The various works of restoration of Gregorian chant could not agree on how to understand Gregorian rhythm. The practice of Fontgombault remains faithful to the teaching of Dom Mocquereau and Dom Gajard, for a very simple reason: the raison d'être of chant, in a monastic community, beyond any scientific or historical concern, is the praise of God. This choral praise, collective by nature, supposes that a principle ensures the unity of voices, and this principle can only be rhythm, in particular in the case of ornamented pieces. This is why Dom Mocquereau and Dom Gajard took great care to rediscover the rhythm of Gregorian chant.
Dom Mocquereau developed a theory that was marvelous in its clarity and logic, so simple, indeed, that little children could understand it and sing the praises of God with devotion. Not only was Gregorian chant revealed by it, but music in general profited from the light cast on the domain of rhythm by this monk of genius.
Justine Ward, music teacher (1879-1975)
Some specialists in Gregorian semiology criticize Dom Mocquereau's rhythmic doctrine for being an a priori construction, with no basis in the Gregorian chant manuscripts. The rhythmic signs contained in the manuscripts would even contradict the theory expounded by the monk in A Study of Gregorian Musical Rhythm (Le nombre musical grégorien).
However, there is no doubt that Dom Mocquereau drew his doctrine from the manuscripts themselves:
If we had only the manuscripts, we could reconstruct everything from them.
Dom André Mocquereau, Letter.
It is there, in these neumatic notations of such variety, in these books of such different compositions, that we must go and seek the light on all that concerns Gregorian art.
Dom André Mocquereau, La paléographie musicale, vol. XI, p. 19.
[The manuscripts] in themselves contain everything we wish to know about the version, the modality, the rhythm and the notation of Gregorian melodies. They are not an exposition of the principles of chant, but substantially they contain both its theory and its practice... They are the translation in writing of what the ancient masters taught and performed, and therefore, for those who know how to read and understand this writing, they are the most perfect expression of liturgical chant.
Dom André Mocquereau, La paléographie musicale, vol. I, p. 23.
To understand how Dom Mocquereau was able to draw from the manuscripts what some specialists today can no longer find there, it is necessary to reflect on the way we look at them. A first step in deciphering them is certainly to look there for positive rhythmic elements, that is to say, graphic elements giving indications on the rhythm. This is the work of semiology (the study of the meaning of neumatic graphics, that is to say, of the musical signs in Gregorian chant manuscripts), an indispensable task in which discoveries are constantly being made.
But the signs present in the manuscripts refer to more than an accumulation of technical information: they are the notation of a chant. Therefore, in order for this work of semiology to lead to a true knowledge of Gregorian chant, we cannot stop at these signs and refuse to reach the musical reality itself. To be faithful to the intention of those who wrote these manuscripts, we must find behind the multiplicity of signs a chant unified by the principles of natural rhythm. That was Dom Mocquereau's intuition and the meaning of his work.
What the "Method of Solesmes", as it has been called, thus brings to light, is what is unwritten. For Dom Mocquereau, it was not a matter of tacking an abstract and pre-existing musical theory onto Gregorian chant, but of rediscovering, thanks to positive rhythmic theory and the study of ancient authors, and above all the observation of facts, the laws of natural rhythmic theory. It is clear that the accusation of a priori brought against this work could easily be turned against those who formulate it: behind the bias of reading nothing else in the manuscripts than a strict collection of punctual indications, without considering the chant itself and the rhythmic that it supposes, there is another a priori, a philosophical one: that of the irremediably subjective character of human knowledge, reduced to the simple knowledge of phenomena, incapable of reaching the substance of things — in the present case, the music to which the various manuscript notations refer as to the reality they describe. A merely phenomenological reading of the manuscripts was certainly not that of Dom Mocquereau, for whom the knowledge of Gregorian chant has to end with the musical reality that has given rise to it.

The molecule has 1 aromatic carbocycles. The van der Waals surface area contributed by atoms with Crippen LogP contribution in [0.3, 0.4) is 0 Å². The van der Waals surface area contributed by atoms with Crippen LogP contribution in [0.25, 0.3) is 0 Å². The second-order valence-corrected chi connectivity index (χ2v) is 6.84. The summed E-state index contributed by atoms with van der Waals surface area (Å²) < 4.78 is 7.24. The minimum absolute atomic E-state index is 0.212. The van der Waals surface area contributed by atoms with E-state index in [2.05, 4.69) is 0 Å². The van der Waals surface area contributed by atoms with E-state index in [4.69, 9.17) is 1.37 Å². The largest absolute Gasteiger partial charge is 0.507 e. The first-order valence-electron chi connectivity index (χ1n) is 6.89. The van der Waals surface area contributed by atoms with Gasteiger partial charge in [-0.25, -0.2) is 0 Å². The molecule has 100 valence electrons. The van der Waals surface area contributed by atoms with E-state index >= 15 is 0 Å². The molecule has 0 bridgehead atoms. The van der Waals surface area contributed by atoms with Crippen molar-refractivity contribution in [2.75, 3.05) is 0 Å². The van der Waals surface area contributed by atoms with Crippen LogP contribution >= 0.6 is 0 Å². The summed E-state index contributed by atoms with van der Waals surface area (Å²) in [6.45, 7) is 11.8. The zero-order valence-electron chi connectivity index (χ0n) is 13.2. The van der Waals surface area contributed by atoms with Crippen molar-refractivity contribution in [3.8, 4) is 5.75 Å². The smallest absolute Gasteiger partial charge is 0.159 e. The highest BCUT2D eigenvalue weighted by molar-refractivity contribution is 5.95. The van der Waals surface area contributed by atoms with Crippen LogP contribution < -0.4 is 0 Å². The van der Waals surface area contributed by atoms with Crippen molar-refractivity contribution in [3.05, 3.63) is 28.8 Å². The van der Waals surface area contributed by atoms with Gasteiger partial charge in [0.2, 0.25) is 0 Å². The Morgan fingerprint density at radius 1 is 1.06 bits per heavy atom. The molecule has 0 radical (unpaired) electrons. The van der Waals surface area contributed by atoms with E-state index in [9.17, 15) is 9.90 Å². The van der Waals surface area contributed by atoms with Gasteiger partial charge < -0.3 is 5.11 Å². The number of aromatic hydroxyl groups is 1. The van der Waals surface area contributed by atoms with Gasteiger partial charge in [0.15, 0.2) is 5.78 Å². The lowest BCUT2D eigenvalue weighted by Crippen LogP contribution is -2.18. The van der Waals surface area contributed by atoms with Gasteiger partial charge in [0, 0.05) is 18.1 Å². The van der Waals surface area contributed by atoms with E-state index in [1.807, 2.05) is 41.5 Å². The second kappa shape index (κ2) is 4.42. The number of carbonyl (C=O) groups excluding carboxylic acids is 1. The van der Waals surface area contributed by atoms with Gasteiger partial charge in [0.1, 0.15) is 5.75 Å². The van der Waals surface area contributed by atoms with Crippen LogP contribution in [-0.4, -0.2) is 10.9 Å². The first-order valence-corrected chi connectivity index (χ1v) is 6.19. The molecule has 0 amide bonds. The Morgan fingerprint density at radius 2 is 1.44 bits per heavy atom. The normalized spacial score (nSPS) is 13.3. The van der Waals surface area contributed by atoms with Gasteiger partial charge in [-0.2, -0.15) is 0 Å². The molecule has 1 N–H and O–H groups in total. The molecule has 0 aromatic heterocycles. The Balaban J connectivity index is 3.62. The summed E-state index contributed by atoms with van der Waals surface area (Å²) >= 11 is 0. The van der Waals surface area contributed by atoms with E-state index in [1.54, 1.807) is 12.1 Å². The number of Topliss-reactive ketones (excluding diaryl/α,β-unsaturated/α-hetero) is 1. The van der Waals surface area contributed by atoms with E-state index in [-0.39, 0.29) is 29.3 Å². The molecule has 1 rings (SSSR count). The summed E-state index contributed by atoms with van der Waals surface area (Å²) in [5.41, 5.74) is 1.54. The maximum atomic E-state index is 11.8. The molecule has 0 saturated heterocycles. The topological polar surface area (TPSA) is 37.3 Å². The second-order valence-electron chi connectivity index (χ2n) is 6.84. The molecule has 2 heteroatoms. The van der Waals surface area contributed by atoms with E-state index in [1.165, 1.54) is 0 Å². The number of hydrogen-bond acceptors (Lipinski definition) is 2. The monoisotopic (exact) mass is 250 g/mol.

A child learns to read through the ABCs: recognizing letters, then grouping them into syllables, then forming words. But in order to make meaningful sentences out of them, he needs to put these elements together with an idea that gives them a purpose.
Excessive attention to a thousand details stifles spontaneity and naturalness: one feels that the voice is restrained by the fear of not doing well enough! By dint of pushing the analysis, shall we miss the synthesis?
Dom Eugène Cardine, Testament, 11th April, 1984
If the graphic signs of a score refer to the unity of a complete musical reality, it is because behind these signs there is something that gives them life, puts them in relation to each other and ensures their unity. This necessarily underlying principle of synthesis must be simple and fundamental, sufficiently natural for the authors of our manuscripts to have been able to consider it largely as implied. It must therefore be a vital movement that unites these notes, a set of relations from impulse to rest dictated by the text and largely modelled on the dynamics of the words themselves, rooted in the natural physiological rhythms of breathing or walking.
The Gregorian notators have transmitted to us, with infinite care, the nuances of the positive rhythmic, which we would not have been able to discover without them; while, most of the time, they gave no indication on the natural rhythmic, being certain that anyone would make up for it without difficulty.
Dom Jean Claire (Revue Grégorienne 1959, p. 204)
The choir books editions authorized by the Holy See have without difficulty introduced logical punctuation marks to indicate the major divisions of the phrasing. They are the different bars of a modern Gregorian staff. These bars were not indicated in the manuscripts. This feature can be compared to the introduction of punctuation in the edition of an old text, in order to facilitate its reading today. In the same spirit, Dom Mocquereau introduced a rhythmic sign to indicate the smallest divisions of the phrasing, the vertical episema or ictus: